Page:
High Growth a Double Edged Sword

doube edged

Regardless of risk appetite, startup employees should understand how changes in the company valuation affects them.Cybersecurity startup Cylance is experiencing tremendous growth, but this growth might burn employees with cheap stock options. Many employees assume as the company grows, they will make a ton of money on exit; however, the timing of their exercises can change the outcome significantly. The main contributing factors are the different tax rates employees are subject to over time.As demonstrated below, Cylance has been growing at about 10% a month while experiencing non-existent churn. Few startups can boast such a growth rate. However, high growth may come at a price to employees with stock options.

Cylance Growth and Churn

As a company scales and grows, the valuation of the company grows just as quickly. As the valuation rises, the potential AMT tax bill for an employee with stock options rise as well. Uber – the famous ridesharing company – 40xed in a single year! Many early employees saw their tax bill 40x as well. What may have been a small $10,000 tax bill transformed into $400,000 in less than a year.

Cylance's growth rates are reminiscent of a rocketship. Cylance's valuation has already hit $1B and has the potential to continue to rise. Employees at the company would benefit from exercising earlier in order to protect themselves from a ever-increasing and compounding tax bill.

Employees at other rocketship companies such as Stripe and Slack face similar issues. Employees at earlier stage rocketships such as Pindrop Security, Collective Health, or NerdWallet stand to benefit the most from exercising early.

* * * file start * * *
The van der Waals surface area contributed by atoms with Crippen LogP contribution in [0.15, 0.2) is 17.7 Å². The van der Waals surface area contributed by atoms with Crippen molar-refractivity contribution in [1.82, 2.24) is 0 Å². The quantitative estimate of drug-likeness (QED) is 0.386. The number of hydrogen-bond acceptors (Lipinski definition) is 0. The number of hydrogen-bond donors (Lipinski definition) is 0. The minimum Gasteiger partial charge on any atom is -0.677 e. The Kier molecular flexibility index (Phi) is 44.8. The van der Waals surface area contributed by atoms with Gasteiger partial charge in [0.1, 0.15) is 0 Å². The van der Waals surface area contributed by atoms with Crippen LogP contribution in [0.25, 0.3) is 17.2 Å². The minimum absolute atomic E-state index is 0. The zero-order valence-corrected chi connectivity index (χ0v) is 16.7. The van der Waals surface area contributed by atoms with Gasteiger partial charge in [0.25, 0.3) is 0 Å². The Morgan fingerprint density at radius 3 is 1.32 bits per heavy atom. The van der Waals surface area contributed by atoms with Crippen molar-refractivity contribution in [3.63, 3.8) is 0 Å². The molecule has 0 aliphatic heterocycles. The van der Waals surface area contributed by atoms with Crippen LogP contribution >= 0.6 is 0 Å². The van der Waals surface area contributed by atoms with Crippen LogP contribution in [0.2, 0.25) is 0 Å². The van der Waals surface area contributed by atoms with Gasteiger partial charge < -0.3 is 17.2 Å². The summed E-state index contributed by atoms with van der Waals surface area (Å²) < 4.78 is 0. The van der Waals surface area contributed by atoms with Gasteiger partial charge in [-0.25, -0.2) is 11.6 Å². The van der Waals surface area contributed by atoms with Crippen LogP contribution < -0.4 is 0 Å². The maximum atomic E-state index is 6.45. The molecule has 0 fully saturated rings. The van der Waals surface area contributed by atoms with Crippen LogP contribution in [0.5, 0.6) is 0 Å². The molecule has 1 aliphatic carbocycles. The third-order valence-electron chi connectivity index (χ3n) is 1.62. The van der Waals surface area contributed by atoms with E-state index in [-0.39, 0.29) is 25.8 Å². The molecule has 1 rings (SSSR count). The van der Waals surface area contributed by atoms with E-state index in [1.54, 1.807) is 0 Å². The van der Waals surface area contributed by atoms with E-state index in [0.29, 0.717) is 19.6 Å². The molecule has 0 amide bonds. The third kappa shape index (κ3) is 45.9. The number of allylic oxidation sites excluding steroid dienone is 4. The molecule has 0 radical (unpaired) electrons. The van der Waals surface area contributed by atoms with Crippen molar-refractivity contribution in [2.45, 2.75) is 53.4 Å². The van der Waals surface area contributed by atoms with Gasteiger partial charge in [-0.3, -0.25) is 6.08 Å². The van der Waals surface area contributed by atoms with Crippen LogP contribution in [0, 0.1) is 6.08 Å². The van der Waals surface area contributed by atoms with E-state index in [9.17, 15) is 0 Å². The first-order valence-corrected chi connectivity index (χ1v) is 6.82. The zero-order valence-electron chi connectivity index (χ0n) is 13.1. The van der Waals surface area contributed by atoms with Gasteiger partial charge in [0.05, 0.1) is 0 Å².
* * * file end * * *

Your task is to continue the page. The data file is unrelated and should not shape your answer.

Strategies for varying risk appetite

RiskExerciseTax Rate
LowNet-exercise At exitOrdinary Income Tax
MediumExercise as you vestShort Term or Long Term Capital Gains with potential AMT
HighEarly exercise (might not be allowed)Short Term or Long Term Capital Gains without AMT

Low Risk: Employees that play it safe tend to stay at a company until exit. The employee would net-exercise when the company is bought or goes public. They would earn a large payout, but they will be taxed at the Ordinary Income Tax Rate which worst-case can be as high as 52.90% (up to 39.60% Federal + 13.30% for California). If an employee wants to leave or move on, they may find themselves with a massive tax bill or losing all of their options.

Medium Risk: For employees confident in their company, a good strategy would be to exercise as you vest. This strategy requires risking money by buying shares in the company. As a result, if the company fails, the employees may lose their entire investment including any taxes they paid. If the company succeeds, employees who exercised their shares a year before the exit will be subject to the Long Term Capital Gains Tax Rate which worst-case can be as high as 37.10% (up to 23.80% Federal + 13.30% for California). The difference between Ordinary Income Tax and Capital Gains Tax could result in up to 20% of savings. A caveat however, is if the difference between the strike price and the fair market value of the company is already massive at the time of exercise, the employee may be subject to a large AMT tax bill (up to 35%, 28% Federal + 7% for California).

High Risk: If offered the opportunity to early exercise, the savings can be the greatest; however, the risk is also the highest. Employees who exercise all of their options stand to lose everything they invested if the company fails. If the company succeeds, the employees will almost always be subject to the Long Term Capital Gains Tax Rate (if the company exits a year or more after exercising). This is most advantageous if the strike price is equal to the fair market value (409A value) at the time of exercise.

Regardless of risk appetite, startup employees should understand how changes in the company valuation affects them. In high growth situations, understanding the nuances of the different tax rates can help employees optimize their own financial gains and interests. A viable option for many employees is to let the Employee Stock Option Fund to invest on their behalf, which can result in a good balance between eliminating risk and optimizing tax benefits.

December 15th, 2016

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